pulseless. The fighting continued through the night of
the 7th. The morning of the 8th broke clear and cold.
The men, when they left camp on the 5th, were not allowed
to cumber themselves with more than one blanket apiece.
Their sufferings from exposure were great. On the 8th
they were allowed to return to the old camp and get their
tents and blankets. This battle enabled the army to extend
its lines two miles, which were strengthened with strong
defensive works. The regiment again went into winter
quarters near the place where it had fought so persistently
and bravely.

It erected new huts and had a season of rest. In the
morning of March 25, before daylight, a terrible roar of
artillery was heard towards the right. The Fifth corps
was immediately got under arms and marched towards the
scene of conflict. By the time it got on the ground the
battle was over. The enemy had captured Fort Steadman
by surprising the picket-line in its front. Deserters from
the enemy were in the habit of coming in in the night.
Sijuads of men, first announcing themselves as deserters to
lull suspicion, dashed upon the pickets and overpowered


them. Immediately five thousand of the enemy rushed on
the fort and surprised it. The fort was garrisoned by a raw
Pennsylvania regimeut. The men were soundly sleeping
in their huts or tents. The enemy woke them up with the
points of their bayonets, though in a playful manner. The
Penusylvanians had full haversacks and knapsacks. The
enemy, half starved, made a raid upon the larder, and
searched the haversacks and knapsacks for food. All con-
trol over them by their oflScers was lost ; no threats or en-
treaty availed to restore order out of their demoralized con-
dition. Daylight found them still in the fort, which was
commanded by a Federal fort on each side. They were
to advance on the military railroad, capture it, and cut oft'
all of our army on the left. But the enemy thought — if
he thought anything — that he could fight better on a full
stomach, and tarried too long to fill it. The two forts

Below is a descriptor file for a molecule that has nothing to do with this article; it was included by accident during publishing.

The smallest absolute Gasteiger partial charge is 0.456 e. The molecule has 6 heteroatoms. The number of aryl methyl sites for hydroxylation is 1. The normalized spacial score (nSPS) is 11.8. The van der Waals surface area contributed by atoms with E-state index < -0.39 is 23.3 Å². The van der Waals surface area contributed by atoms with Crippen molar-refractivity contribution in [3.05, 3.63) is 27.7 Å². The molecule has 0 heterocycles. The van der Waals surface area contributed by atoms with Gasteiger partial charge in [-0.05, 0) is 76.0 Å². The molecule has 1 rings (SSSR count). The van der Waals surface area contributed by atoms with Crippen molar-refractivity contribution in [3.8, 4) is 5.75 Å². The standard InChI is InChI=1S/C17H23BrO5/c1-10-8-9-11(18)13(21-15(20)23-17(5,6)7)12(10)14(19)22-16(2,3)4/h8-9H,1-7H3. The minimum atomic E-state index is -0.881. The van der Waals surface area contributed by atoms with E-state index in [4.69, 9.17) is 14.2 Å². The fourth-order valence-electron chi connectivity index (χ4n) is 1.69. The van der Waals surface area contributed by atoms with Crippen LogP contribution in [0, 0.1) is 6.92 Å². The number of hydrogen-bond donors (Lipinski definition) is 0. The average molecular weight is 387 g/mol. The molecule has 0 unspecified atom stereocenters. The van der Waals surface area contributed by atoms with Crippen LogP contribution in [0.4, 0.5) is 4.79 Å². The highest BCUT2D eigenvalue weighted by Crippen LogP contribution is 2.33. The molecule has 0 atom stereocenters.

poured into them a destructive fire of shot and shell, and
they were all captured. The enemy assaulted our lines in
front of the Second corps. The Second brigade suffered
severely. All that day there was mischief in the air, and
the Second division of the Fifth corps was moved about
from point to point to be in readiness to take part in it.

In the afternoon the division was reviewed by President
Lincoln. During the review heavy firing commenced in
front, and the division marched from the review direct to
the scene of action, but by the time it got there all was
quiet again ; then it returned to its camp.

The following were killed or died in hospitals from June
1 9, 1864, to the end of the war : John S. Kippen, corporal,
Co. B, February 6, battle of Hatcher's Run ; Wilson Sanders,
Co. B, July 8, 186-i, typhoid fever; Christopher Rising,
July 18, in hospital; Charles A. Brown, Co. C, killed
November 22, 186-t; Albert Fuller, Co. C, September 1,
1864, died in hospital ; L. Lawrence, killed February 5,
1865; Wm. Minor,Co.C, 11, 1864, died in hospital;
Ansel Orr, Co. C, died in hospital ; Henry Smith, Co. C, died
in hospital; Edw. Topping, Co. D, died May 11, 1865, of
smallpox ; Luther Clark, Co. D, wounded April 1, 1865, at
Five Forks, died April 19 ; William Cline, Co. D, died in
hospital September 25, 1864 ; Samuel Fessenden, Co. D,
wounded April 1, died April 10, 1865 ; James Nolan, Co.
D, died at home August 20, 1864; Asa Radick, killed at
the battle of Hatcher's Run, February 6, 1865 ; Alfred S.
Nichols, Co. E, killed April 1, 1865, at Five Forks; James
Brown, first lieutenant, Co. F, died July 1, 1864, from
wounds received at Spottsylvania ; Daniel Densmore, Co.
G, died October 10, 1864, of wounds received May 5, 1864 ;
Sylvanus E. Barker, Co. G, killed at the battle of Gravelly
Run; Edward Damm, Co. G, killed in action August 18,
1864; Wm. Knight, Co. G, killed in action August 19,
1864; Andrew Morrison, Co. G, killed at the battle of
Gravelly Run March 31, 1865; Charles Brown, Co. G,